Last week, General Motors announced that it would recall nearly 196,000 Hummer vehicles because simply turning on the heating or cooling system could set the car ablaze. While we reported that federal regulators had received nearly two dozen consumer complaints about the issue over the past seven years, a new report finds that the real number of reported incidents is much higher, and that GM may have continued to put off issuing the recall had it not been for threats of an investigation. [More]
If you bought or leased a new car in the Toyota family from Jan 1, 2001 to April 30, 2003, you could get some cash in a new class action lawsuit. The lawsuit alleges a conspiracy between Toyota Motor Sales, U.S.A. and the Canadian Automobile Dealer’s Association (CADA) to keep Canadian car exports out of the states and raise prices for American consumers.
A new study by an insurance industry analytics service reveals the vehicles with the highest and lowest percentages of traffic violations. Of the top 10 automobiles with the most violations, three of them were made by Mercedes-Benz. On the opposite end of the scale, 6 of the 10 least ticketed cars were GM models.
Just a few weeks ago, it seemed like a done deal that General Motors would be putting their Hummer brand out of its misery. But a group of Hummer fans (because who doesn’t love an occasional Hummer?) is going to make a final stand for their favorite vehicles at a summit in Chicago this weekend.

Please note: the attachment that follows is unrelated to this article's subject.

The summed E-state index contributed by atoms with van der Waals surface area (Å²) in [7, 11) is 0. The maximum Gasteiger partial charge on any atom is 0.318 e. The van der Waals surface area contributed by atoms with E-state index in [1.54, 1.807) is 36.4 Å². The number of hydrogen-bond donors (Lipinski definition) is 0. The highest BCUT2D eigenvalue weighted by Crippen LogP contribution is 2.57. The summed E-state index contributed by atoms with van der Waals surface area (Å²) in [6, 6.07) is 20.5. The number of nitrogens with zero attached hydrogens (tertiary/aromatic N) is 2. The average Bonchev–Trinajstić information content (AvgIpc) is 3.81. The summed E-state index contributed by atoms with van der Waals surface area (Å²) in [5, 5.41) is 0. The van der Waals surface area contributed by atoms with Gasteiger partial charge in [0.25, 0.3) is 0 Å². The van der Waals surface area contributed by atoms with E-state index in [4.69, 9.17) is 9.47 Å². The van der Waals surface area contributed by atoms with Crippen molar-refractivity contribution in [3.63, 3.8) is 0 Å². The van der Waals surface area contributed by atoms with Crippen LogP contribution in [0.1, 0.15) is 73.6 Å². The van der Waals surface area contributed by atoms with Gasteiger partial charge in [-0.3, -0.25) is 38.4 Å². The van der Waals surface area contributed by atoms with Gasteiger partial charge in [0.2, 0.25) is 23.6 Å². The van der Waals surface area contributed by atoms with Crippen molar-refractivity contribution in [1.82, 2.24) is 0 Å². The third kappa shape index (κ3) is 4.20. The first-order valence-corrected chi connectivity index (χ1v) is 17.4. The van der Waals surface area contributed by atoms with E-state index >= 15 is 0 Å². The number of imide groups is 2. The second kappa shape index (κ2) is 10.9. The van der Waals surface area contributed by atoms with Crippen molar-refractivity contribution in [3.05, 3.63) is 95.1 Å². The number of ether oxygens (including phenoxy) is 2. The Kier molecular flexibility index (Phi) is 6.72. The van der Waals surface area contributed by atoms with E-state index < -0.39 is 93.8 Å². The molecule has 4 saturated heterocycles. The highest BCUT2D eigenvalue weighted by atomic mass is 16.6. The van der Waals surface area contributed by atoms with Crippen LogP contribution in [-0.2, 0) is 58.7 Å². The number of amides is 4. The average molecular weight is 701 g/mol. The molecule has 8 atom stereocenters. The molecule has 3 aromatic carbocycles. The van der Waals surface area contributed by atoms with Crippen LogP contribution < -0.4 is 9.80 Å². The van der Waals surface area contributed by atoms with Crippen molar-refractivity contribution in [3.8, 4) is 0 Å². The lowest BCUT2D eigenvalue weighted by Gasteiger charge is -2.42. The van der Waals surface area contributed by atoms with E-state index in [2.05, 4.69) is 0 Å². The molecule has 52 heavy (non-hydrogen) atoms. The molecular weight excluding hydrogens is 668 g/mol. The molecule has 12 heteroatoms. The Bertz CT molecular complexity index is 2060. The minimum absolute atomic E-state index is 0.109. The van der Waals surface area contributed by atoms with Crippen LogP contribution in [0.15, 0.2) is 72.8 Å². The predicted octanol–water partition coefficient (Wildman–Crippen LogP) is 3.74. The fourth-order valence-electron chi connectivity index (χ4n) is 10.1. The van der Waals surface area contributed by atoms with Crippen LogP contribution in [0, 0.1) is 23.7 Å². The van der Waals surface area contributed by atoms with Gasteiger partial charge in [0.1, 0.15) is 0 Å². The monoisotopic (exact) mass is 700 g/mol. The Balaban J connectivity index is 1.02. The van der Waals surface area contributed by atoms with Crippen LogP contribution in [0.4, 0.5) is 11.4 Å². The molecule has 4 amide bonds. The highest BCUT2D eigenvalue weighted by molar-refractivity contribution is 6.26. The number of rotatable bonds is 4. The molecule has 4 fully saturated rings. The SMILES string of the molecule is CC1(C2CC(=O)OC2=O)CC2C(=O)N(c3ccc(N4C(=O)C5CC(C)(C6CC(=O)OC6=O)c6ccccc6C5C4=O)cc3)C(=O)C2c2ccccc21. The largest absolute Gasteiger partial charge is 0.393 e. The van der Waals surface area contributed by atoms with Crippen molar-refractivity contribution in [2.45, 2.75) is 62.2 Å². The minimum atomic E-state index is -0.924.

Auto decal makers and window-tinters of the world are in mourning this afternoon, following an announcement from General Motors that — after several months of trying to unload their Hummer brand of gas-guzzlers on the Sichuan Tengzhong Heavy Industrial Machines Company — they’re stopping production of the controversial phallic stand-ins.
So long, Hummer. Sort of. GM and Chinese company Tengzhong are closer to their deal to sell the Hummer brand.
Consumer Reports Cars asks: “Should you buy a Hummer, Saab, or Saturn?” Their answer: No. Or at least “Not now.” [Consumer Reports Cars]
GM released a new plan to avoid bankruptcy today, and the cuts are deep. The U.S. Treasury would own at least 50% of the company and the failing Pontiac brand would be completely eliminated.
GM desperately wants an invite to the bailout party — and has submitted a request for $12 billion dollars. In return, GM will attempt to return to profitability by “explor[ing] alternatives for the Saturn brand,” as well as cutting “product offerings” at Pontiac.
Can your late-model GM vehicle melt snow and ice with a blast of heated windshield wiper fluid? It might be one of 944,000 vehicles with a faulty heating system that can cause odors, smoke, or even a surprise car fire.
Gas prices are changing consumer behavior says G.M., forcing the manufacturer to slash production and close 4 plants as they make the shift toward more fuel efficient vehicles. They also announced that they may sell the “Hummer” brand.
To the spittle-spraying vehemence of environmental groups, McDonald’s is giving away a free Hummer with every Happy Meal.